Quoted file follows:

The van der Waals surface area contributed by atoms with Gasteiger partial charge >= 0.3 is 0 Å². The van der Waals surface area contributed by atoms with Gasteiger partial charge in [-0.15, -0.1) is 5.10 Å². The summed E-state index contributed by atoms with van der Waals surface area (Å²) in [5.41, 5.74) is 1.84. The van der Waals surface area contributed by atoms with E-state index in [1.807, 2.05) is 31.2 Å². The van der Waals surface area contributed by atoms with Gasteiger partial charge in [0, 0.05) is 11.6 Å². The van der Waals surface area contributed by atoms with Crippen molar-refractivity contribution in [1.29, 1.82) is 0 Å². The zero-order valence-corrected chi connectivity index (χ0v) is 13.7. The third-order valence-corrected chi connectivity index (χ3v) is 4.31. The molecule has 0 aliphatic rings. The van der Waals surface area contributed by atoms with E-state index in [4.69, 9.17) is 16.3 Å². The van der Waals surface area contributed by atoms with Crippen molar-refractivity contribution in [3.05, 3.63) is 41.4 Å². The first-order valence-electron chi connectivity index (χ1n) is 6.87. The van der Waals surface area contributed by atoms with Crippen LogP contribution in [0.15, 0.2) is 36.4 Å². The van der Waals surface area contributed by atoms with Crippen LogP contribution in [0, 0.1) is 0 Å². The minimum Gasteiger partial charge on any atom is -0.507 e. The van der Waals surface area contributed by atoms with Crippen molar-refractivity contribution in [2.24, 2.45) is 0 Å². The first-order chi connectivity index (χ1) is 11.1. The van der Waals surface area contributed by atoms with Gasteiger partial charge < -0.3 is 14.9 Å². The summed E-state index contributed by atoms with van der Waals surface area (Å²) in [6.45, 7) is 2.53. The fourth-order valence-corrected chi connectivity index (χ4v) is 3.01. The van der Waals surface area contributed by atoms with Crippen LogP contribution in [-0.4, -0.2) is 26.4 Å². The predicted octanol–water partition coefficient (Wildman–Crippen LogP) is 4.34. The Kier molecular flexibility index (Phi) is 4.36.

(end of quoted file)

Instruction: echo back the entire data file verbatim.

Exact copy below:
The van der Waals surface area contributed by atoms with Gasteiger partial charge >= 0.3 is 0 Å². The van der Waals surface area contributed by atoms with Gasteiger partial charge in [-0.15, -0.1) is 5.10 Å². The summed E-state index contributed by atoms with van der Waals surface area (Å²) in [5.41, 5.74) is 1.84. The van der Waals surface area contributed by atoms with E-state index in [1.807, 2.05) is 31.2 Å². The van der Waals surface area contributed by atoms with Gasteiger partial charge in [0, 0.05) is 11.6 Å². The van der Waals surface area contributed by atoms with Crippen molar-refractivity contribution in [1.29, 1.82) is 0 Å². The zero-order valence-corrected chi connectivity index (χ0v) is 13.7. The third-order valence-corrected chi connectivity index (χ3v) is 4.31. The molecule has 0 aliphatic rings. The van der Waals surface area contributed by atoms with E-state index in [4.69, 9.17) is 16.3 Å². The van der Waals surface area contributed by atoms with Crippen molar-refractivity contribution in [3.05, 3.63) is 41.4 Å². The first-order valence-electron chi connectivity index (χ1n) is 6.87. The van der Waals surface area contributed by atoms with Crippen LogP contribution in [0.15, 0.2) is 36.4 Å². The van der Waals surface area contributed by atoms with Crippen LogP contribution in [0, 0.1) is 0 Å². The minimum Gasteiger partial charge on any atom is -0.507 e. The van der Waals surface area contributed by atoms with Crippen molar-refractivity contribution in [2.24, 2.45) is 0 Å². The first-order chi connectivity index (χ1) is 11.1. The van der Waals surface area contributed by atoms with Gasteiger partial charge < -0.3 is 14.9 Å². The summed E-state index contributed by atoms with van der Waals surface area (Å²) in [6.45, 7) is 2.53. The fourth-order valence-corrected chi connectivity index (χ4v) is 3.01. The van der Waals surface area contributed by atoms with Crippen LogP contribution in [-0.4, -0.2) is 26.4 Å². The predicted octanol–water partition coefficient (Wildman–Crippen LogP) is 4.34. The Kier molecular flexibility index (Phi) is 4.36.